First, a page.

Let me see if I go to my source.
I can go to properties, but I don’t. I know what you mean by the data lineage. I’m not seeing that option to show the full data lineage, and it looks like I would still have to do that in reporting or in a data module itself.
I don’t have that, that standard lineage feature that you’re looking for here on this source.
Do you happen to know Patrick? I said there were a few questions about using T M one or planning analytics. Do you know if that’s supported for exploration? I don’t know. Honestly, I don’t have that with.
But I do know dimensional packages, relational package’s not a problem.
And also there was a question that it works only with data modules. No.
It works with any anything so I could add another source.
So I could add a standard no! Go sales query.
Just real quick, here.
No, I can add a standard go sales query data source in here and do analysis on this just as well.
So, a standard package standard thing going on.
I still don’t have that lineage, though, even with a package that you are looking for, unfortunately, but if you want in planning, I don’t know.
It looks like explorations requires a Cognos Analytics Explorer license so it’s not available for your viewer or cognitive analytics users. So, it may require something, in addition to sort of your, your, your standard user.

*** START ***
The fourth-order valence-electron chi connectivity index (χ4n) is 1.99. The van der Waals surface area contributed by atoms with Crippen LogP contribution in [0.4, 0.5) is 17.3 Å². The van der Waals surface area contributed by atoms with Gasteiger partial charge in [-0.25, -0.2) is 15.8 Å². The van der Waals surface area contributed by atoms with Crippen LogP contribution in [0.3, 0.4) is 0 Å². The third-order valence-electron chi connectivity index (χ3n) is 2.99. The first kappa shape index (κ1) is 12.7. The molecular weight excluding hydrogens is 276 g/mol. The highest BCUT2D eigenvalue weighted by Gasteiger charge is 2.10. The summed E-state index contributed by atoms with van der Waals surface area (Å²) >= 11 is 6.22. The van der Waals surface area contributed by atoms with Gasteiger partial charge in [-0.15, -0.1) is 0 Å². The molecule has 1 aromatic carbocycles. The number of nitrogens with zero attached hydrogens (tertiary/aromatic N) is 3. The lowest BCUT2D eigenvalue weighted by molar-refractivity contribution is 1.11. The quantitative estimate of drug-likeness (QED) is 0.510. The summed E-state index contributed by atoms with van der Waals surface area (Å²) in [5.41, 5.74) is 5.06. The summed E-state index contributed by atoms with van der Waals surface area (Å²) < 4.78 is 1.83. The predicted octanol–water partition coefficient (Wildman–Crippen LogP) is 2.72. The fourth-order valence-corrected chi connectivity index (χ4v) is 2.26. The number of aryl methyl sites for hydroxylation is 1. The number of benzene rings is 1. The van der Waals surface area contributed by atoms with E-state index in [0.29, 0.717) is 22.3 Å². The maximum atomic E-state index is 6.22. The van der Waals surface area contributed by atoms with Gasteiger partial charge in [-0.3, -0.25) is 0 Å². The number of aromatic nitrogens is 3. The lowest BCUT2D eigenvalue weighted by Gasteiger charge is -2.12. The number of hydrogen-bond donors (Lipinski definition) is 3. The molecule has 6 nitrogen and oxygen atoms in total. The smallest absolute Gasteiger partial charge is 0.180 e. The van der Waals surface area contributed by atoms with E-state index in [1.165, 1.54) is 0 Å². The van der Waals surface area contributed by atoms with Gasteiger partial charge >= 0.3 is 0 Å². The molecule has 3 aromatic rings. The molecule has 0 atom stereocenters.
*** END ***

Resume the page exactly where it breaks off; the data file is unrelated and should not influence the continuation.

Thanks, Carson, for chiming in on that.
So with that, and again, it is the top of the hour, if we can jump to the last slide. Actually, I want to thank my esteemed colleague Patrick for an excellent presentation there.
And thank all of you for taking time out of your busy days, too.
Join us on this Knowledge Series event.
Hope you’re all staying well and safe and healthy and we look forward to seeing you on the next installment of the knowledge is.
If we can help you with anything BI related, feel free to reach out to us via our website. If you actually still use a phone.
There’s AAA number there, or you can always e-mail us at [email protected].
Thank you very much. And we’ll see you next time.
And the OK, grandpa will all dial the phone today, OK? Thanks, Mike.